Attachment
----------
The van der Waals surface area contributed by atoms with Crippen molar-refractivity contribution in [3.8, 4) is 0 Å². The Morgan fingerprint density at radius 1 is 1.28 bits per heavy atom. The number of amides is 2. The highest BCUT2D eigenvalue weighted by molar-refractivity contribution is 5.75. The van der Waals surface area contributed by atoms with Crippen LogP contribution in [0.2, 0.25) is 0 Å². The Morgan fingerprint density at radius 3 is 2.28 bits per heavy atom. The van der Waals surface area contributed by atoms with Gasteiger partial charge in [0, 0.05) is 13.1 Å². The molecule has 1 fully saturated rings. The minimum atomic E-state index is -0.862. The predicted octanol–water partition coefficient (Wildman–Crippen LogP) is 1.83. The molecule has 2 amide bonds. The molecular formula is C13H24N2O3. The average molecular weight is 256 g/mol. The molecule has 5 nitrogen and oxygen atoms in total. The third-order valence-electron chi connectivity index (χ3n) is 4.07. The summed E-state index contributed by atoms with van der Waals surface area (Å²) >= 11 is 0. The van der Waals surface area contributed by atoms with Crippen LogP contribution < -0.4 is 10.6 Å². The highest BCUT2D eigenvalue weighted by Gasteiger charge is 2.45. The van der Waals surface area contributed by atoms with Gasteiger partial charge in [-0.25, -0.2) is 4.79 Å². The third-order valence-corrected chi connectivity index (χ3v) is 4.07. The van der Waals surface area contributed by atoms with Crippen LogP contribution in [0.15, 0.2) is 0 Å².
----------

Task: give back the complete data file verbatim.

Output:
The van der Waals surface area contributed by atoms with Crippen molar-refractivity contribution in [3.8, 4) is 0 Å². The Morgan fingerprint density at radius 1 is 1.28 bits per heavy atom. The number of amides is 2. The highest BCUT2D eigenvalue weighted by molar-refractivity contribution is 5.75. The van der Waals surface area contributed by atoms with Crippen LogP contribution in [0.2, 0.25) is 0 Å². The Morgan fingerprint density at radius 3 is 2.28 bits per heavy atom. The van der Waals surface area contributed by atoms with Gasteiger partial charge in [0, 0.05) is 13.1 Å². The molecule has 1 fully saturated rings. The minimum atomic E-state index is -0.862. The predicted octanol–water partition coefficient (Wildman–Crippen LogP) is 1.83. The molecule has 2 amide bonds. The molecular formula is C13H24N2O3. The average molecular weight is 256 g/mol. The molecule has 5 nitrogen and oxygen atoms in total. The third-order valence-electron chi connectivity index (χ3n) is 4.07. The summed E-state index contributed by atoms with van der Waals surface area (Å²) >= 11 is 0. The van der Waals surface area contributed by atoms with Crippen LogP contribution < -0.4 is 10.6 Å². The highest BCUT2D eigenvalue weighted by Gasteiger charge is 2.45. The van der Waals surface area contributed by atoms with Gasteiger partial charge in [-0.25, -0.2) is 4.79 Å². The third-order valence-corrected chi connectivity index (χ3v) is 4.07. The van der Waals surface area contributed by atoms with Crippen LogP contribution in [0.15, 0.2) is 0 Å².